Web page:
These earbuds come with something that you rarely see, even on flagship earbuds, mind you, and they cost just S$99 or approximately US$74.
The Oppo Enco Air is essentially the younger brother of the Enco X that I reviewed previously, with an open-fit design, and they worked surprisingly well with calls.
Let’s talk design. These have a pretty interesting look to the case. It’s pretty standard matte white plastic on the bottom with a slight pearlescent sheen, but the top is a translucent plastic that lets you look into the case. It doesn’t really serve any practical purpose, but it’s an interesting design.
Thankfully, the case comes with a USB-C charging port. Oppo has been pretty good with including USB-C on their charging cases, but there’s always that fear that because it’s a cheaper earbud, they might go microUSB. Not the case here.
As mentioned earlier, the earbuds are open-fit, which means no silicon tips or pressure on the inside of your ear and they’re just really comfortable. Weighing in at slightly under 4 grams per earbud, I was able to wear these for quite a few hours without feeling any discomfort or fatigue.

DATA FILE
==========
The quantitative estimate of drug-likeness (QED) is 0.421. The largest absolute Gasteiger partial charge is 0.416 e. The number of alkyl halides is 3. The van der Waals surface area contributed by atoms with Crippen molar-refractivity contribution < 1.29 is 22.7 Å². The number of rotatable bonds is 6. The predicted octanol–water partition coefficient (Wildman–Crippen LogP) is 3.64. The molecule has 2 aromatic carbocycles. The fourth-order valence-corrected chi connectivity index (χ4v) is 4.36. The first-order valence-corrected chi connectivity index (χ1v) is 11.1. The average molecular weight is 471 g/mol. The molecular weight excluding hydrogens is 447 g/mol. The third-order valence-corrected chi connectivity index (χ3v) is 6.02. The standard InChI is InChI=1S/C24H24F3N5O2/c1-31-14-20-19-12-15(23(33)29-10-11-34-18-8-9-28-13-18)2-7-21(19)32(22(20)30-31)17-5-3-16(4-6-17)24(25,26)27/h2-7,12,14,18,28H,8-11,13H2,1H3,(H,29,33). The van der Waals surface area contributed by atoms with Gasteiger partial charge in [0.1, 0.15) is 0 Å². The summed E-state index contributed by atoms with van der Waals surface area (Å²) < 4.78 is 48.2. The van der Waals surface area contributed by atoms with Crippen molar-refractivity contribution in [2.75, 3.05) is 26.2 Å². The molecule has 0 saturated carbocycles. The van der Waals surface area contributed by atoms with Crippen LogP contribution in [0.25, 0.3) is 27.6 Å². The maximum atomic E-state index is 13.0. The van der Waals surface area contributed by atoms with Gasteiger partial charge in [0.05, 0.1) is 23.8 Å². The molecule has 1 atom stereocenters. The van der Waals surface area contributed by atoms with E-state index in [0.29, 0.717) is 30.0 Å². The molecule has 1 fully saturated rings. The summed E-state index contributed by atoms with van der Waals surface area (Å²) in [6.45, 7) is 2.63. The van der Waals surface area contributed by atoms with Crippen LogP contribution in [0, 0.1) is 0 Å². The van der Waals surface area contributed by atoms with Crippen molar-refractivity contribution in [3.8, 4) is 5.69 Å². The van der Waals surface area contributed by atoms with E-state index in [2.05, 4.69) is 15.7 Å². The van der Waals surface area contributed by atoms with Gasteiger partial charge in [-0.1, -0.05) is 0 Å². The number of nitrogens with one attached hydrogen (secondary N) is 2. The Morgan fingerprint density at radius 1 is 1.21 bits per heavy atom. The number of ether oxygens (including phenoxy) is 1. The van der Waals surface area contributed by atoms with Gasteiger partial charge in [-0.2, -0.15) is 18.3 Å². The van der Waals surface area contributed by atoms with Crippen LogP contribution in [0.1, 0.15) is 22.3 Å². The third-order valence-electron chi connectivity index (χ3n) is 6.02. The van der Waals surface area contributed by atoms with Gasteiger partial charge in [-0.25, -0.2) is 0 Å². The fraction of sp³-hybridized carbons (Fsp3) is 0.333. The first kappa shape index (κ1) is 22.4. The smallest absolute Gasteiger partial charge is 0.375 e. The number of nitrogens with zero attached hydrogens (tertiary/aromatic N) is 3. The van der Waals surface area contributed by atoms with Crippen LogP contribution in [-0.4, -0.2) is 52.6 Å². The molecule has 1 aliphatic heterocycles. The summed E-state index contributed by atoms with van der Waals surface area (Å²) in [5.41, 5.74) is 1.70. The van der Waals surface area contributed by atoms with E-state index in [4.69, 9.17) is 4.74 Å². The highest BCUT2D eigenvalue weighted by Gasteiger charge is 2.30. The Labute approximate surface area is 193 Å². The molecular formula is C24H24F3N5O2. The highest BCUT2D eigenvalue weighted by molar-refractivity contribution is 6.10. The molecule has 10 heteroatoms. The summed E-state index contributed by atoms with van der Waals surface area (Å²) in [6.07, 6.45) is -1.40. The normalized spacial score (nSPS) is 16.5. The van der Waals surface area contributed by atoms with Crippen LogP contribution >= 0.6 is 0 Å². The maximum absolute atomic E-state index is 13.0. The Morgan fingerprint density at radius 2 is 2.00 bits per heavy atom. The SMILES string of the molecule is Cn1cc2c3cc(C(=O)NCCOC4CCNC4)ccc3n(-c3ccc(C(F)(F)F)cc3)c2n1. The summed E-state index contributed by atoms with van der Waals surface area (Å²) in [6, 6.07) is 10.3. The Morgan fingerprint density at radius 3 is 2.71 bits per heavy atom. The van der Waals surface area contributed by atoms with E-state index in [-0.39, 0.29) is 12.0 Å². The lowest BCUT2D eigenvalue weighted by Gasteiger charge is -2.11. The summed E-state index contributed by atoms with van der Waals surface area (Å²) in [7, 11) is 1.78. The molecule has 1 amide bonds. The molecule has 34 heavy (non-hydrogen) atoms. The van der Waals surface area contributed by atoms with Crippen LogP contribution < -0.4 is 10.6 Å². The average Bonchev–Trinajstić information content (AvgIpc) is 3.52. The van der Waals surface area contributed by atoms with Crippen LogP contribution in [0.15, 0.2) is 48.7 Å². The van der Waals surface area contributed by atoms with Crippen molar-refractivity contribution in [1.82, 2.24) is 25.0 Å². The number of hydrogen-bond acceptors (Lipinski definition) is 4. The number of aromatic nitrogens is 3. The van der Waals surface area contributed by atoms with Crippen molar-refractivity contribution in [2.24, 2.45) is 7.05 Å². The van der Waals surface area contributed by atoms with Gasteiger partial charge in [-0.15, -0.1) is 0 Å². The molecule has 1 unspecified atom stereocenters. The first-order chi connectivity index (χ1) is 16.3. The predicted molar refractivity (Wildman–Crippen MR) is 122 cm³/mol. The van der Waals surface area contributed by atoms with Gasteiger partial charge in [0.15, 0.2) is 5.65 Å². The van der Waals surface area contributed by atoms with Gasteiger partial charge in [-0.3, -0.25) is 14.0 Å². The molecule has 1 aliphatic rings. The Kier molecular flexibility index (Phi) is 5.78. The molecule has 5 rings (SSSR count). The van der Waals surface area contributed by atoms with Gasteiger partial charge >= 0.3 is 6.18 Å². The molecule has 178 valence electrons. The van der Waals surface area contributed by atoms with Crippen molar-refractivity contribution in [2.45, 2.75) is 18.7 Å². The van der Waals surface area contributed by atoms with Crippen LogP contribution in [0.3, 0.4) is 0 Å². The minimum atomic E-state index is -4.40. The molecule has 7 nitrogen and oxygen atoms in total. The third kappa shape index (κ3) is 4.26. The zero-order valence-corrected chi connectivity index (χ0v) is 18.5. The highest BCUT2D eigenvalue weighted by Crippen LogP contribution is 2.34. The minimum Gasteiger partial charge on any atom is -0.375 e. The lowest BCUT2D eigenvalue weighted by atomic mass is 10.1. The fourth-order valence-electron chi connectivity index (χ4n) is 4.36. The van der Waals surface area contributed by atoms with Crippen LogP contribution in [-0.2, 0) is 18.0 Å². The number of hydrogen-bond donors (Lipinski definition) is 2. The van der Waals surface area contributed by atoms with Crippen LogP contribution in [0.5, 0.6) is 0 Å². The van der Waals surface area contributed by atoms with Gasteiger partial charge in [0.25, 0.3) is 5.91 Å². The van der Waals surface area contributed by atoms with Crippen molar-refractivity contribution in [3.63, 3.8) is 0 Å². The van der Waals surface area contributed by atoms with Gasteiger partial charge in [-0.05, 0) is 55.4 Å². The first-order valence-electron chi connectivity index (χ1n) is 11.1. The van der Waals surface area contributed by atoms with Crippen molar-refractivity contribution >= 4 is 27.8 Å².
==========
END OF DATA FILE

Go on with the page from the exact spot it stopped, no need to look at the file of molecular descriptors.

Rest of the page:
I do have to note here though, that my HeyMelody app couldn’t find the Enco Air. I reached out to the folks at Oppo and they informed me that the Enco Air will only be available on the app in mid-July.
So, unfortunately, no firmware updates for me, and you also get touch control customisation in the app, but yeah, I couldn’t try any of that. Anyway, touch controls are simple, they’re on the stem of the earbuds. Double-tap on either side controls track skipping, long press and hold on the left lowers music volume and long press and hold on the right raises music volume. Triple tap pulls up the voice assistant, and unfortunately, right out of the box, there’s no single tap for play/pause.